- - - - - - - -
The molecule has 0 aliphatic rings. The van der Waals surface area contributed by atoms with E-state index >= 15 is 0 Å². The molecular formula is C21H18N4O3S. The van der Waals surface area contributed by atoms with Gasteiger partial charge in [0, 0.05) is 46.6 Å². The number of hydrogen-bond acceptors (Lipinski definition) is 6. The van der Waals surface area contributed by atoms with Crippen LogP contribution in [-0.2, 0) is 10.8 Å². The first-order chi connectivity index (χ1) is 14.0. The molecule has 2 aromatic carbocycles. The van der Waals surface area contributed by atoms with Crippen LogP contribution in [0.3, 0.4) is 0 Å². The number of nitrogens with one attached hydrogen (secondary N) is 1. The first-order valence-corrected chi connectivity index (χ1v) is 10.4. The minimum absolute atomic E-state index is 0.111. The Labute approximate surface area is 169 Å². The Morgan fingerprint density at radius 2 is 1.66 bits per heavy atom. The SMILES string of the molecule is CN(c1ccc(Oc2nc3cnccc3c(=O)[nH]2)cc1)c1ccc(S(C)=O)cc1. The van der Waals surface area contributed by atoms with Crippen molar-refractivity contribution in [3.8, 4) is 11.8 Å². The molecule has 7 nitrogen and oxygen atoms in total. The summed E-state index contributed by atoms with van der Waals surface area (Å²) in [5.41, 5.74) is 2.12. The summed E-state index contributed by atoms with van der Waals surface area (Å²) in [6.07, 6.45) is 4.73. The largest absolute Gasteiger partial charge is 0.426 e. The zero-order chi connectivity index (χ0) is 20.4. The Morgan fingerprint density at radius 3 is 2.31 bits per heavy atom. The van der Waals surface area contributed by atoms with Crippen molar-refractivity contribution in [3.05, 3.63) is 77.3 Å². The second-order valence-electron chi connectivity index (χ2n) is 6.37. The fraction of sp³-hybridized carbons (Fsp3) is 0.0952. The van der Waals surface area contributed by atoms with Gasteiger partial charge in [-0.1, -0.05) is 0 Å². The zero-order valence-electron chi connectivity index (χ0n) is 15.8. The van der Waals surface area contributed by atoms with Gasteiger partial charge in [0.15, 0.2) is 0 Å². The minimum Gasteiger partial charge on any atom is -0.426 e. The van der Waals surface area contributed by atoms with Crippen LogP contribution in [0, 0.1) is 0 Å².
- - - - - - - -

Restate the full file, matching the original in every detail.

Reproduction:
The molecule has 0 aliphatic rings. The van der Waals surface area contributed by atoms with E-state index >= 15 is 0 Å². The molecular formula is C21H18N4O3S. The van der Waals surface area contributed by atoms with Gasteiger partial charge in [0, 0.05) is 46.6 Å². The number of hydrogen-bond acceptors (Lipinski definition) is 6. The van der Waals surface area contributed by atoms with Crippen LogP contribution in [-0.2, 0) is 10.8 Å². The first-order chi connectivity index (χ1) is 14.0. The molecule has 2 aromatic carbocycles. The van der Waals surface area contributed by atoms with Crippen LogP contribution in [0.3, 0.4) is 0 Å². The number of nitrogens with one attached hydrogen (secondary N) is 1. The first-order valence-corrected chi connectivity index (χ1v) is 10.4. The minimum absolute atomic E-state index is 0.111. The Labute approximate surface area is 169 Å². The Morgan fingerprint density at radius 2 is 1.66 bits per heavy atom. The SMILES string of the molecule is CN(c1ccc(Oc2nc3cnccc3c(=O)[nH]2)cc1)c1ccc(S(C)=O)cc1. The van der Waals surface area contributed by atoms with Crippen molar-refractivity contribution in [3.8, 4) is 11.8 Å². The molecule has 7 nitrogen and oxygen atoms in total. The summed E-state index contributed by atoms with van der Waals surface area (Å²) in [5.41, 5.74) is 2.12. The summed E-state index contributed by atoms with van der Waals surface area (Å²) in [6.07, 6.45) is 4.73. The largest absolute Gasteiger partial charge is 0.426 e. The zero-order chi connectivity index (χ0) is 20.4. The Morgan fingerprint density at radius 3 is 2.31 bits per heavy atom. The van der Waals surface area contributed by atoms with Crippen molar-refractivity contribution in [3.05, 3.63) is 77.3 Å². The second-order valence-electron chi connectivity index (χ2n) is 6.37. The fraction of sp³-hybridized carbons (Fsp3) is 0.0952. The van der Waals surface area contributed by atoms with Gasteiger partial charge in [-0.1, -0.05) is 0 Å². The zero-order valence-electron chi connectivity index (χ0n) is 15.8. The van der Waals surface area contributed by atoms with Gasteiger partial charge in [0.15, 0.2) is 0 Å². The minimum Gasteiger partial charge on any atom is -0.426 e. The van der Waals surface area contributed by atoms with Crippen LogP contribution in [0, 0.1) is 0 Å².